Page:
Apple (AAPL) has finally done what many analysts expected it to and announced that first quarter revenue expectations are significantly lower than was previously reported. From a previous predicted range of $89 billion to $93 billion, the figure now being quoted is $84 billion.
The news saw Apple shares down by 7.5% at opening on Thursday 3. This is hardly surprising given that this is the biggest downturn in revenue expectations for the tech giant in more than a decade.
The China effect
Although upgrades for Apple products have been lower than normal across the globe, it’s the lack of demand for iPhones and related products in China that has had the biggest impact on Apple revenue. It’s easy to see why this is the case given that the Chinese market makes up 15% of total Apple sales.
There are two main factors affecting the slow down of interest in Apple products within China.
- The slow down in growth of the Chinese economy.
- The ongoing trade war between China and the US.
Both of these issues seem likely to continue having an adverse impact for the foreseeable future. This impact is being felt not just by Apple but also by the other members of FAANG (Facebook, Apple, Amazon, Netflix and Google), and across the tech community.
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An announcement that was expected
The recent announcement by Tim Cook, and the effect on AAPL stocks, was not entirely unexpected. Many analysts had already adjusted their forecasts for Apple profits downwards last quarter, and investors were taking note.
AAPL stocks dropped by 30% in the last quarter of 2018. The effect was felt across the tech sector which dropped by 17% over the same period.
The ripple effect of falling AAPL stocks
As we touched on earlier in this article, it’s not just Apple which has been affected by the downgrading of its profit expectations, and the related downturn in AAPL stocks. Companies that are involved in providing components for Apple products have also been affected.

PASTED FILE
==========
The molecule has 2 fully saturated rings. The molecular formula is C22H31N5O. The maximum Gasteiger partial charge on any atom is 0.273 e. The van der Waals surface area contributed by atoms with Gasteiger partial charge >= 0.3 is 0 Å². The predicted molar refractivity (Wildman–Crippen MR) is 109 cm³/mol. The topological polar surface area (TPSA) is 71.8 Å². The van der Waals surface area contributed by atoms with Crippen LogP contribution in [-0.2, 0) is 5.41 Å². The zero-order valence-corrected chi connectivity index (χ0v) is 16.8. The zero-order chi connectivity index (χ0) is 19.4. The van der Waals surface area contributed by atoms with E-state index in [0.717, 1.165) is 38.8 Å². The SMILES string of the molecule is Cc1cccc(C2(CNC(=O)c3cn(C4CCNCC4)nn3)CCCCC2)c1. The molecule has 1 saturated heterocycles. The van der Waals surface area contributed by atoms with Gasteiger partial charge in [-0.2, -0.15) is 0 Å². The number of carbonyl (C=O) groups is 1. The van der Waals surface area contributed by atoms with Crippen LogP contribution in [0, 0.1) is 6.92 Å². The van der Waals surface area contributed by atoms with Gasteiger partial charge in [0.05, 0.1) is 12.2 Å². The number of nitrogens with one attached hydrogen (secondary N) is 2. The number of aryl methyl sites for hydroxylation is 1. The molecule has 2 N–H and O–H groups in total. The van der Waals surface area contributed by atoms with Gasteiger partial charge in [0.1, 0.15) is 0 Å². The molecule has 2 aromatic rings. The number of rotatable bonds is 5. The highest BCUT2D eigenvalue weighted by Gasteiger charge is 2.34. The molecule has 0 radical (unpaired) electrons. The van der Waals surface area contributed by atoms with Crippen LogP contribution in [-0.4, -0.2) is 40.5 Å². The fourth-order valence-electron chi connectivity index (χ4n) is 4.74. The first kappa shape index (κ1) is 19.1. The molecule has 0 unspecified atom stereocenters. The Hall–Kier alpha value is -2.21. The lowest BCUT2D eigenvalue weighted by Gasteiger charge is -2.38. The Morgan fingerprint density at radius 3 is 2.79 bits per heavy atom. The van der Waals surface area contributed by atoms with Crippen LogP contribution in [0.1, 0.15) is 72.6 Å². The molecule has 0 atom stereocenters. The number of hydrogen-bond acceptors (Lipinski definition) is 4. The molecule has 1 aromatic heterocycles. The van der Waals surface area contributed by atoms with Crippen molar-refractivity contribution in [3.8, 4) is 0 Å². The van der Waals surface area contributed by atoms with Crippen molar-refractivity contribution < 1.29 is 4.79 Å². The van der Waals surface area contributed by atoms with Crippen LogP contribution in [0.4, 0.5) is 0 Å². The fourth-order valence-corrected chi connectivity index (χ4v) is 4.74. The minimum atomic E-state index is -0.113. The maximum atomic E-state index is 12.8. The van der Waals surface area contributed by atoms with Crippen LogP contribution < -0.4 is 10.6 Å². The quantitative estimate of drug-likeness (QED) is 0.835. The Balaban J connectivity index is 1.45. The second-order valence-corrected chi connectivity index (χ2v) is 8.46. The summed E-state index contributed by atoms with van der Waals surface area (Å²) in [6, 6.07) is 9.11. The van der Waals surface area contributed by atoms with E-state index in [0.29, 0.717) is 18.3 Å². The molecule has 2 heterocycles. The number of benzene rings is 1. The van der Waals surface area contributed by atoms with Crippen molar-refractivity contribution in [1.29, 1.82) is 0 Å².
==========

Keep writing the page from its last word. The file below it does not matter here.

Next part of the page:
Hon Hai Precision has seen stocks fall by 2% in Taipei. AMS (AMSSY), the Austrian company which provides light sensors to Apple, saw stocks fall by more than 19%. A fall of 7% was felt by Dialog Semiconductors (DLGNF), chip makers for Apple products.
The effect has even been felt outside of the stock markets as western currencies have fallen against the yen, as investors have sought the security of the Japanese currency.
Problems continue ahead
As reported by Forbes, the current slow down in the Chinese economy is not a normal cyclic downturn. It’s to do with an economy which has many obstacles to overcome in order to cope with the ongoing impacts of the previous speed of its growth. These obstacles include:
- A diminishing workforce due to the one child per family policy. This is an ongoing problem for a country that is so reliant on its manufacturing sector.
- The legacy of debt left by the Chinese government’s $586 billion spend to re-ignite the economy following the global financial crisis.
- The struggle to change from a developing economy to a developed economy.
In order to overcome these obstacles, China needs to embrace new habits. This will take time. It’s this time which is likely to present further problems for Apple and its tech associates. Suffering a reduction in a significant revenue stream like China, for an unknown period of time, is an issue that is going to be difficult to overcome.